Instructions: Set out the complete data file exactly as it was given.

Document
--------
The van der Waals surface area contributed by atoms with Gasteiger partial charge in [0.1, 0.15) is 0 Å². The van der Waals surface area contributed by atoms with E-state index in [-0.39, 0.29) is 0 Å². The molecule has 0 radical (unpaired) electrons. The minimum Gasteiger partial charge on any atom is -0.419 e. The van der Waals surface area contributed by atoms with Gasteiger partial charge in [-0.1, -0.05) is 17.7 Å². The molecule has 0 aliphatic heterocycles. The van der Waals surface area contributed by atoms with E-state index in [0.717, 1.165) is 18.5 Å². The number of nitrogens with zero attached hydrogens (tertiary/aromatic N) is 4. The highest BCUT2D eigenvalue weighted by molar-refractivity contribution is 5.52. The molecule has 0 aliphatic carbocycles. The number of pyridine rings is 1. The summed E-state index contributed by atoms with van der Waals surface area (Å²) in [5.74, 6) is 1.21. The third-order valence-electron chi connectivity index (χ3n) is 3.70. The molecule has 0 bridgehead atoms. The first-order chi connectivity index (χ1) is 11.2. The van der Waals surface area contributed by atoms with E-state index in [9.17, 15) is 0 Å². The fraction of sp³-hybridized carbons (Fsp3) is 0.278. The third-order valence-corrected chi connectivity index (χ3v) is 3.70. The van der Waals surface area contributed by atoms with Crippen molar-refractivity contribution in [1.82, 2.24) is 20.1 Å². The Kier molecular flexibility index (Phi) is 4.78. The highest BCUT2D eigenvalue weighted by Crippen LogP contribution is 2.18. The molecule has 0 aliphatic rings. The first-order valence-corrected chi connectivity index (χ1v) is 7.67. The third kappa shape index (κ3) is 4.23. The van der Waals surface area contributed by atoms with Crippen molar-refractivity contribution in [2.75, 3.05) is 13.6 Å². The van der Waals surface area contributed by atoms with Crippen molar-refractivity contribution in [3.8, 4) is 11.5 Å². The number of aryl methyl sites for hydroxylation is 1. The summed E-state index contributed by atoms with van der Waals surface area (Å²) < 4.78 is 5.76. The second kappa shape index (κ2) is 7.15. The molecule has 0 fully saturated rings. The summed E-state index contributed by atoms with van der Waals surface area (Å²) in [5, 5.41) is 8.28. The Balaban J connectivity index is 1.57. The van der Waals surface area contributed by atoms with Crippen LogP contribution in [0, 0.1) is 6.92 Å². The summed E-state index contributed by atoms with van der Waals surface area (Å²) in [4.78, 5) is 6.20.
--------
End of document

The van der Waals surface area contributed by atoms with Gasteiger partial charge in [0.1, 0.15) is 0 Å². The van der Waals surface area contributed by atoms with E-state index in [-0.39, 0.29) is 0 Å². The molecule has 0 radical (unpaired) electrons. The minimum Gasteiger partial charge on any atom is -0.419 e. The van der Waals surface area contributed by atoms with Gasteiger partial charge in [-0.1, -0.05) is 17.7 Å². The molecule has 0 aliphatic heterocycles. The van der Waals surface area contributed by atoms with E-state index in [0.717, 1.165) is 18.5 Å². The number of nitrogens with zero attached hydrogens (tertiary/aromatic N) is 4. The highest BCUT2D eigenvalue weighted by molar-refractivity contribution is 5.52. The molecule has 0 aliphatic carbocycles. The number of pyridine rings is 1. The summed E-state index contributed by atoms with van der Waals surface area (Å²) in [5.74, 6) is 1.21. The third-order valence-electron chi connectivity index (χ3n) is 3.70. The molecule has 0 bridgehead atoms. The first-order chi connectivity index (χ1) is 11.2. The van der Waals surface area contributed by atoms with E-state index in [9.17, 15) is 0 Å². The fraction of sp³-hybridized carbons (Fsp3) is 0.278. The third-order valence-corrected chi connectivity index (χ3v) is 3.70. The van der Waals surface area contributed by atoms with Crippen molar-refractivity contribution in [1.82, 2.24) is 20.1 Å². The Kier molecular flexibility index (Phi) is 4.78. The highest BCUT2D eigenvalue weighted by Crippen LogP contribution is 2.18. The molecule has 0 aliphatic rings. The first-order valence-corrected chi connectivity index (χ1v) is 7.67. The third kappa shape index (κ3) is 4.23. The van der Waals surface area contributed by atoms with Crippen molar-refractivity contribution in [2.75, 3.05) is 13.6 Å². The van der Waals surface area contributed by atoms with Crippen molar-refractivity contribution in [3.8, 4) is 11.5 Å². The number of aryl methyl sites for hydroxylation is 1. The summed E-state index contributed by atoms with van der Waals surface area (Å²) < 4.78 is 5.76. The second kappa shape index (κ2) is 7.15. The molecule has 0 fully saturated rings. The summed E-state index contributed by atoms with van der Waals surface area (Å²) in [5, 5.41) is 8.28. The Balaban J connectivity index is 1.57. The van der Waals surface area contributed by atoms with Crippen LogP contribution in [0, 0.1) is 6.92 Å². The summed E-state index contributed by atoms with van der Waals surface area (Å²) in [4.78, 5) is 6.20.